2004 is perhaps not a stellar Bordeaux vintage, but this wine showed extremely well. The nose was super aromatic and complex. On the palate, pure black and blue fruits, as well as black olive, lead to a harmonious mouthfeel. This is a soft, elegant, and velvety wine, in typical Lafiiite style. Earthy notes add interest. Most of all, this is a wine totally at peace with itself. Superb!  

Score: 97/+++


Monday, May 24, 2021

Hawke's Bay Premium Tasting

 Hawke's Bay is the oldest NZ wine region, yet it is not nearly as prominent as Central Otago, Marlborough or Martinborough. A recent tasting of some of its best wines demonstrated that it deserves much better. The region is best known for Chardonnay, Syrah, and Cabernet blends. The wines tasted are shown in the picture below.


The top three wines, in my and the other tasters opinion, were the 2010 Craggy Range 'Le Sol', the sensational 2018 Tony Bish Zen Chardonnay, and the 2014 Craggy Range 'Sophia'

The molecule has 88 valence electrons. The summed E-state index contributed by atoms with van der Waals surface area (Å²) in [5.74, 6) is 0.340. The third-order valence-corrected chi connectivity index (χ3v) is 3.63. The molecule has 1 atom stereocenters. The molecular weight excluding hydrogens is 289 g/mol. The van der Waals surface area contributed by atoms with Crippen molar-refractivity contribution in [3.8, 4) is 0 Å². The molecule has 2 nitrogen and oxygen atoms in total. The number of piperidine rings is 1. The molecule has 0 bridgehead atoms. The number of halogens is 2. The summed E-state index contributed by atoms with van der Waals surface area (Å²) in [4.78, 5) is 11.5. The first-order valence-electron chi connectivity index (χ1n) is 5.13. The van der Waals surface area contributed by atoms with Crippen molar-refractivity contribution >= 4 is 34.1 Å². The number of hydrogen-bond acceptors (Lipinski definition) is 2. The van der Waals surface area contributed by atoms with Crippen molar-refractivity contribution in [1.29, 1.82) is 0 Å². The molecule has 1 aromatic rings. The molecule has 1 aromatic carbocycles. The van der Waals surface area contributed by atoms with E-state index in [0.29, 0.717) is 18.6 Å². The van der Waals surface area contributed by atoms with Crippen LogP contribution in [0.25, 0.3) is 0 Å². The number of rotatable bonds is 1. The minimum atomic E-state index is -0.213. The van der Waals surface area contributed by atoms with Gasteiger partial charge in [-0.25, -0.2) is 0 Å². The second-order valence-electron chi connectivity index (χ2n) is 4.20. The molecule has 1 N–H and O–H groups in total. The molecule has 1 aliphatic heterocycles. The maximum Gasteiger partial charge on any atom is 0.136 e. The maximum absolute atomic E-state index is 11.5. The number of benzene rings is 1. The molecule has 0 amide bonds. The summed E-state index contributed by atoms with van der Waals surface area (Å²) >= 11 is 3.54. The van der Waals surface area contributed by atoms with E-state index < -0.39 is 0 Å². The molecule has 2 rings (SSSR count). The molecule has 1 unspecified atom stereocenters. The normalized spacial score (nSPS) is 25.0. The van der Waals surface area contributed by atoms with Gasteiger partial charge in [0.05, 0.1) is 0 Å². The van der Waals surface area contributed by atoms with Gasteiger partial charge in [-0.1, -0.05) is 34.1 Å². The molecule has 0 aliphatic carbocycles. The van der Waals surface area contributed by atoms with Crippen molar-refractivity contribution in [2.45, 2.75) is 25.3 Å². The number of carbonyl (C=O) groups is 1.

The Tony Bish Zen is unusual in that it is matured in a French oak egg, or Ovum. This gives quite a lot of oak exposure. Not surprisingly, therefore, is the golden colour and the fuller bodied flavour of this wine. There was depth in the yellow peach fruit, and complex nutty flavours added to the rich texture. At the same time, there was a lightness on the finish - intriguing (96 points).

Le Sol is arguably the most credentialed Syrah from New Zealand.This 2010 Le Sol showed very layered red and black fruit flavours and was more generous than the other very peppery Syrahs (see below). This is a very balanced wine with a sweet core, and overall quite a big mouthfeel (96 points).

I reported on the Sophia a few posts back, so no notes here.

I rated the next set of wines all 94 points. The 2017 Blanc Canvas 'Element' Syrah is properly named. The elements must have rattled the vines a lot. This is probably the most peppery wine I have ever tasted. The cracked black pepper was so strong, it overshadowed everything else. It is a medium weight wine with dark fruit and bacon flavours and quite a tannic finish. It gets this good rating for personality.